It’s a brave new dawn for Scotland. Well, maybe. It seems every Six Nations Scotland’s chances are talked up, only for fans’ hopes to be dashed, but this time it does feel different – a hugely encouraging World Cup, a settled squad and transitional noises coming from many of the other teams in the tournament has many a Scot starting to dream…
After a few years of wearing a jersey that – while spectacularly, unarguably gorgeous – wasn’t associated with too many fond memories, it’s also fitting that the World Cup resurgence was paired with another lovely new shirt, one that continues its useful life in tweaked form for this year’s Six Nations.
Macron shirts of the last few seasons have been exemplified by their call-backs to a more retro age, and the new designs are no different.
Again, we get the crowd-pleasing classic fold-over collar, this time in matching blue to give it an even more clean, vintage appearance, and the rest of the design echoes that feel.
There’s no doubt that the new sponsor BT’s logo on the chest does muddy the waters somewhat compared to the World Cup design – the plain BT bit would be totally fine, but there’s no escaping that the multi-coloured ball thingy on the right is very hard to make work on a plain, uncluttered jersey.
The BT Sport logo – seen on the back of the shoulders here – would be more of a palatable logo all round. That said, the very presence of that BT Sport logo is a bit concerning – while sponsors cluttering every spare inch of club jerseys is an unavoidable symptom of the game’s commercial realities, we’re not sure we’ve ever seen a back of the shoulder’s sponsor on a test jersey before.
National rugby unions aren’t poor – especially ones that are getting a slice of Six Nations and World Cup TV money – and the argument that every spare bit of space should be monetised to the detriment of the jersey is a shaky one. While we’ve come to live with main sponsors on the front of test jerseys, we hope that this isn’t the start of a trend.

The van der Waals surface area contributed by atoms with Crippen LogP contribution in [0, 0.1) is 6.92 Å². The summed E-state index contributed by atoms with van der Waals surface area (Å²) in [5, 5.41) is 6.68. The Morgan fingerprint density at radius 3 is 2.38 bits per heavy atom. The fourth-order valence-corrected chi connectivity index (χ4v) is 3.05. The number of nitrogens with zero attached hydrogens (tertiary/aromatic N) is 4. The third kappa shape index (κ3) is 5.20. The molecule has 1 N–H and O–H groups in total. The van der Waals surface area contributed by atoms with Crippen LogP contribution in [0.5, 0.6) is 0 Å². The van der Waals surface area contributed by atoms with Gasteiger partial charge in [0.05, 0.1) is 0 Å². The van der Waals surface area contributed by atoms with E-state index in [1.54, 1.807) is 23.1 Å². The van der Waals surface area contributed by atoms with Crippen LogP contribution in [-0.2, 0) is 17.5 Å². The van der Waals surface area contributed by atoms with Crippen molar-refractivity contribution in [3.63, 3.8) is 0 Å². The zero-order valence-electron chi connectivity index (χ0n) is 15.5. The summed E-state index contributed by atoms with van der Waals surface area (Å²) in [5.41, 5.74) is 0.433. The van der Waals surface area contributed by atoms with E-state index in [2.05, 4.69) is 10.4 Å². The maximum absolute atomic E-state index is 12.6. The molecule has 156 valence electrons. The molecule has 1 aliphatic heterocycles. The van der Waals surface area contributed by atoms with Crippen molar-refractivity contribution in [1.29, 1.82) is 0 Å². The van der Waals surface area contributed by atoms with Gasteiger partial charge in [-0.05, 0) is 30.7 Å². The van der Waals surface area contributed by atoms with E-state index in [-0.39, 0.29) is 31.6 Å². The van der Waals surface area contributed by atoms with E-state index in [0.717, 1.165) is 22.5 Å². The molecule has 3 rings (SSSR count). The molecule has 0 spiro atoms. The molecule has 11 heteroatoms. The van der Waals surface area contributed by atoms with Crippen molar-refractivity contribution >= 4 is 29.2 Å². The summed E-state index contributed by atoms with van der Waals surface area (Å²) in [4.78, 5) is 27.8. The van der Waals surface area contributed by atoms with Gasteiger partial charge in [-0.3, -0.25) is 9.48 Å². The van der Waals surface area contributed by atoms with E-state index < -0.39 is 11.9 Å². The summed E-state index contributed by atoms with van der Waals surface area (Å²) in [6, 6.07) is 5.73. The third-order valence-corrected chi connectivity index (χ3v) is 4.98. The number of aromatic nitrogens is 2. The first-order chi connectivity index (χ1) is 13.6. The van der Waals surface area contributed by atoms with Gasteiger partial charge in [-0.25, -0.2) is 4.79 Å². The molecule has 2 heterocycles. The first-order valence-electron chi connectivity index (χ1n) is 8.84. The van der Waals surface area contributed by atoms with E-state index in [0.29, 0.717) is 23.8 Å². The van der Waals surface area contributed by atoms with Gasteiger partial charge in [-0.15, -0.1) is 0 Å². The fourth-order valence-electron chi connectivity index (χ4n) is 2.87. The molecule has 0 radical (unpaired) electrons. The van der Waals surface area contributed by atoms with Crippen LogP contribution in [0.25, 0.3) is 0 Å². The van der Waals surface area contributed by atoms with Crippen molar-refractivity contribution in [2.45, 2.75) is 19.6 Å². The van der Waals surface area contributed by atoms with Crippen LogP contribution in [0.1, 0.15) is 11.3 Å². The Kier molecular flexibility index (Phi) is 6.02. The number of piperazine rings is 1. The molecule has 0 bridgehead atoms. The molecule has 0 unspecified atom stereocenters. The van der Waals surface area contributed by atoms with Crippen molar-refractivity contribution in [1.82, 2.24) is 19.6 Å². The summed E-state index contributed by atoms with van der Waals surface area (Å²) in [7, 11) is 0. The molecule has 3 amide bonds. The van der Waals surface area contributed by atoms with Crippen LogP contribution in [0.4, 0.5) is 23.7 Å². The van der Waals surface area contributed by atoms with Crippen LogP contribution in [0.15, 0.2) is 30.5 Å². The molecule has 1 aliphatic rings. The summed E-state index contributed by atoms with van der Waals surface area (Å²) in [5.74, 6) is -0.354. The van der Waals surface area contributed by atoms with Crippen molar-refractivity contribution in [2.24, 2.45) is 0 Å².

The alternate shirt breaks from a trend of rather awful Scotland change shirts and might actually be even better than the home design, mainly down to the nice contrast the dark blue collar gives to the plain white shirt.
The white also makes the most prominent feature of the jersey – the none-more-Scottish SRU tartan pattern that graces the side panels on both home and away shirts – a lot more visible.
That’s a good thing, because these are two very plain and clean shirts, and they’d perhaps be a little to Spartan for their own good without that quintessentially Scottish flourish.
We don’t quite love the home shirt as much as the last iteration, we have to say, but it’s still a really lovely, classic-vibed design. Meanwhile, the alternate shirt is perhaps the nicest Scotland change strip in years, maybe ever?
If Scotland’s fortunes finally flower this tournament, they’ll be reaping their rewards while pretty immaculately turned out, but the logo creep on the back of the shirt sets a worrying precedent that we fear may be the start of the gradual cluttering of test jerseys – say it ain’t so…